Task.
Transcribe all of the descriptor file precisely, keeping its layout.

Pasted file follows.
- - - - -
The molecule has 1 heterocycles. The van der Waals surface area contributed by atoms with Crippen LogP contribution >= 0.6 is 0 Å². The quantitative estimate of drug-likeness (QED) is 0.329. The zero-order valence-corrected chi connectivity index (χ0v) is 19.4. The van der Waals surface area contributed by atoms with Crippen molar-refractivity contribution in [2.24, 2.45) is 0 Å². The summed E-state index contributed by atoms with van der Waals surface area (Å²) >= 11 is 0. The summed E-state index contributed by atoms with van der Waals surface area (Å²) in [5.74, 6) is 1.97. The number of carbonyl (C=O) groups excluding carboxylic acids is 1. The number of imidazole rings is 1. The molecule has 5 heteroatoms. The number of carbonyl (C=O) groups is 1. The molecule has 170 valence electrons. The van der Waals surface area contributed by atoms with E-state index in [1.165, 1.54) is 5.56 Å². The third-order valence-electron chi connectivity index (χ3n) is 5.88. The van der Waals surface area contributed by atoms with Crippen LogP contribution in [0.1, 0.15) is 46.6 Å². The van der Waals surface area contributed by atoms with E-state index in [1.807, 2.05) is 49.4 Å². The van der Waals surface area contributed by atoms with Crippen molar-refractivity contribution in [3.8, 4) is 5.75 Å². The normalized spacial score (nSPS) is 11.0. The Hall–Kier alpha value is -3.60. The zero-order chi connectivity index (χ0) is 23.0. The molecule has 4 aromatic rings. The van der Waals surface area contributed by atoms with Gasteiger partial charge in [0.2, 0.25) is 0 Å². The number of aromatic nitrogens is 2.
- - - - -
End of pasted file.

The molecule has 1 heterocycles. The van der Waals surface area contributed by atoms with Crippen LogP contribution >= 0.6 is 0 Å². The quantitative estimate of drug-likeness (QED) is 0.329. The zero-order valence-corrected chi connectivity index (χ0v) is 19.4. The van der Waals surface area contributed by atoms with Crippen molar-refractivity contribution in [2.24, 2.45) is 0 Å². The summed E-state index contributed by atoms with van der Waals surface area (Å²) >= 11 is 0. The summed E-state index contributed by atoms with van der Waals surface area (Å²) in [5.74, 6) is 1.97. The number of carbonyl (C=O) groups excluding carboxylic acids is 1. The number of imidazole rings is 1. The molecule has 5 heteroatoms. The number of carbonyl (C=O) groups is 1. The molecule has 170 valence electrons. The van der Waals surface area contributed by atoms with E-state index in [1.165, 1.54) is 5.56 Å². The third-order valence-electron chi connectivity index (χ3n) is 5.88. The van der Waals surface area contributed by atoms with Crippen LogP contribution in [0.1, 0.15) is 46.6 Å². The van der Waals surface area contributed by atoms with E-state index in [1.807, 2.05) is 49.4 Å². The van der Waals surface area contributed by atoms with Crippen molar-refractivity contribution in [3.8, 4) is 5.75 Å². The normalized spacial score (nSPS) is 11.0. The Hall–Kier alpha value is -3.60. The zero-order chi connectivity index (χ0) is 23.0. The molecule has 4 aromatic rings. The van der Waals surface area contributed by atoms with Gasteiger partial charge in [0.2, 0.25) is 0 Å². The number of aromatic nitrogens is 2.